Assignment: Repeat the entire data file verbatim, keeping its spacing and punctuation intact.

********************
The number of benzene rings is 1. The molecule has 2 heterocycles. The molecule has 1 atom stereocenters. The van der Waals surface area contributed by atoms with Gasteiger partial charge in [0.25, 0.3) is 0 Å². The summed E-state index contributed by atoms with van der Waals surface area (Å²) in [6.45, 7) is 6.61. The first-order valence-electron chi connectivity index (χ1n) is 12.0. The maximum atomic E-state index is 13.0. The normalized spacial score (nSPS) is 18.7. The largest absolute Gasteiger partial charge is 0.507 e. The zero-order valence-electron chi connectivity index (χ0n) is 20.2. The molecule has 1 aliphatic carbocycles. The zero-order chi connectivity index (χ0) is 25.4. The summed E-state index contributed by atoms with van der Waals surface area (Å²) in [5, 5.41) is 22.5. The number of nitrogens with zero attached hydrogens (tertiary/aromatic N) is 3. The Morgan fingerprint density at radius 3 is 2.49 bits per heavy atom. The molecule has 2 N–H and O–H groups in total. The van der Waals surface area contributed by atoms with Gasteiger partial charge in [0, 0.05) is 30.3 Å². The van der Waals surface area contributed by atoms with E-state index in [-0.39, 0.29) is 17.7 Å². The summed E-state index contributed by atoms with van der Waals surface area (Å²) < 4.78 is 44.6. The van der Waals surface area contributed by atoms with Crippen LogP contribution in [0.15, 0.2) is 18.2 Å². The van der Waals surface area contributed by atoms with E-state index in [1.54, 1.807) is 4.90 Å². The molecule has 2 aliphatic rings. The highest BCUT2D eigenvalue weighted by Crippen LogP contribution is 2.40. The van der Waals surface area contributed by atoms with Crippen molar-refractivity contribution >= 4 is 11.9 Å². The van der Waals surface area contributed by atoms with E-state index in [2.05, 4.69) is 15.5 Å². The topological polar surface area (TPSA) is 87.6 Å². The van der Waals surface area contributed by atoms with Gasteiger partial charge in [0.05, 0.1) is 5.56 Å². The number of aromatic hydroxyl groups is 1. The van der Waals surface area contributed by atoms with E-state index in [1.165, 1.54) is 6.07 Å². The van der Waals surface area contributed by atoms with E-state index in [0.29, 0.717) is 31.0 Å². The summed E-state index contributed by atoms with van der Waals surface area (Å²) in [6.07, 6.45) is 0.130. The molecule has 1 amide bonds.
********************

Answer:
The number of benzene rings is 1. The molecule has 2 heterocycles. The molecule has 1 atom stereocenters. The van der Waals surface area contributed by atoms with Gasteiger partial charge in [0.25, 0.3) is 0 Å². The summed E-state index contributed by atoms with van der Waals surface area (Å²) in [6.45, 7) is 6.61. The first-order valence-electron chi connectivity index (χ1n) is 12.0. The maximum atomic E-state index is 13.0. The normalized spacial score (nSPS) is 18.7. The largest absolute Gasteiger partial charge is 0.507 e. The zero-order valence-electron chi connectivity index (χ0n) is 20.2. The molecule has 1 aliphatic carbocycles. The zero-order chi connectivity index (χ0) is 25.4. The summed E-state index contributed by atoms with van der Waals surface area (Å²) in [5, 5.41) is 22.5. The number of nitrogens with zero attached hydrogens (tertiary/aromatic N) is 3. The Morgan fingerprint density at radius 3 is 2.49 bits per heavy atom. The molecule has 2 N–H and O–H groups in total. The van der Waals surface area contributed by atoms with Gasteiger partial charge in [0, 0.05) is 30.3 Å². The van der Waals surface area contributed by atoms with E-state index in [-0.39, 0.29) is 17.7 Å². The summed E-state index contributed by atoms with van der Waals surface area (Å²) < 4.78 is 44.6. The van der Waals surface area contributed by atoms with Crippen LogP contribution in [0.15, 0.2) is 18.2 Å². The van der Waals surface area contributed by atoms with E-state index in [1.54, 1.807) is 4.90 Å². The molecule has 2 aliphatic rings. The highest BCUT2D eigenvalue weighted by Crippen LogP contribution is 2.40. The van der Waals surface area contributed by atoms with Crippen molar-refractivity contribution >= 4 is 11.9 Å². The van der Waals surface area contributed by atoms with E-state index in [2.05, 4.69) is 15.5 Å². The topological polar surface area (TPSA) is 87.6 Å². The van der Waals surface area contributed by atoms with Gasteiger partial charge in [0.05, 0.1) is 5.56 Å². The number of aromatic hydroxyl groups is 1. The van der Waals surface area contributed by atoms with E-state index in [1.165, 1.54) is 6.07 Å². The van der Waals surface area contributed by atoms with E-state index in [0.29, 0.717) is 31.0 Å². The summed E-state index contributed by atoms with van der Waals surface area (Å²) in [6.07, 6.45) is 0.130. The molecule has 1 amide bonds.